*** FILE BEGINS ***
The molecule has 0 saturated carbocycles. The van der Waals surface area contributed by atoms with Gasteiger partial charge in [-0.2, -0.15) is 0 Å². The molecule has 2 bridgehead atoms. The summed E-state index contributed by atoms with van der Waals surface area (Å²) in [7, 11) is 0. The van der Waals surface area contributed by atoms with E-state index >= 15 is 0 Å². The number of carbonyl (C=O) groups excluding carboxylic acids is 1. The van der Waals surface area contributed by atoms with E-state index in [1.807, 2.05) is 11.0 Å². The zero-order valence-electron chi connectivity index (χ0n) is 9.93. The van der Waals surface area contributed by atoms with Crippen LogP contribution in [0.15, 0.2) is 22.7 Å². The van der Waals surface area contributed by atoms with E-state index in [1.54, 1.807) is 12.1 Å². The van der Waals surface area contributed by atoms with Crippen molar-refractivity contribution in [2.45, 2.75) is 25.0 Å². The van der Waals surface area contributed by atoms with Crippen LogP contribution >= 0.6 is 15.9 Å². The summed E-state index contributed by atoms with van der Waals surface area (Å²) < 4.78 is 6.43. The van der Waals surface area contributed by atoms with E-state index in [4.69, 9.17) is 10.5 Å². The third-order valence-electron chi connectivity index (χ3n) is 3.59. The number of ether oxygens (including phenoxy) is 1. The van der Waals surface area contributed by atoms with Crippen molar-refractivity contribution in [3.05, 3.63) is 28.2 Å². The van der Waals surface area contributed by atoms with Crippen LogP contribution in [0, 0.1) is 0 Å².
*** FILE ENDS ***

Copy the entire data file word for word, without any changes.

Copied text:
The molecule has 0 saturated carbocycles. The van der Waals surface area contributed by atoms with Gasteiger partial charge in [-0.2, -0.15) is 0 Å². The molecule has 2 bridgehead atoms. The summed E-state index contributed by atoms with van der Waals surface area (Å²) in [7, 11) is 0. The van der Waals surface area contributed by atoms with E-state index >= 15 is 0 Å². The number of carbonyl (C=O) groups excluding carboxylic acids is 1. The van der Waals surface area contributed by atoms with E-state index in [1.807, 2.05) is 11.0 Å². The zero-order valence-electron chi connectivity index (χ0n) is 9.93. The van der Waals surface area contributed by atoms with Crippen LogP contribution in [0.15, 0.2) is 22.7 Å². The van der Waals surface area contributed by atoms with E-state index in [1.54, 1.807) is 12.1 Å². The van der Waals surface area contributed by atoms with Crippen molar-refractivity contribution in [2.45, 2.75) is 25.0 Å². The van der Waals surface area contributed by atoms with Crippen LogP contribution >= 0.6 is 15.9 Å². The summed E-state index contributed by atoms with van der Waals surface area (Å²) < 4.78 is 6.43. The van der Waals surface area contributed by atoms with E-state index in [4.69, 9.17) is 10.5 Å². The third-order valence-electron chi connectivity index (χ3n) is 3.59. The number of ether oxygens (including phenoxy) is 1. The van der Waals surface area contributed by atoms with Crippen molar-refractivity contribution in [3.05, 3.63) is 28.2 Å². The van der Waals surface area contributed by atoms with Crippen LogP contribution in [0, 0.1) is 0 Å².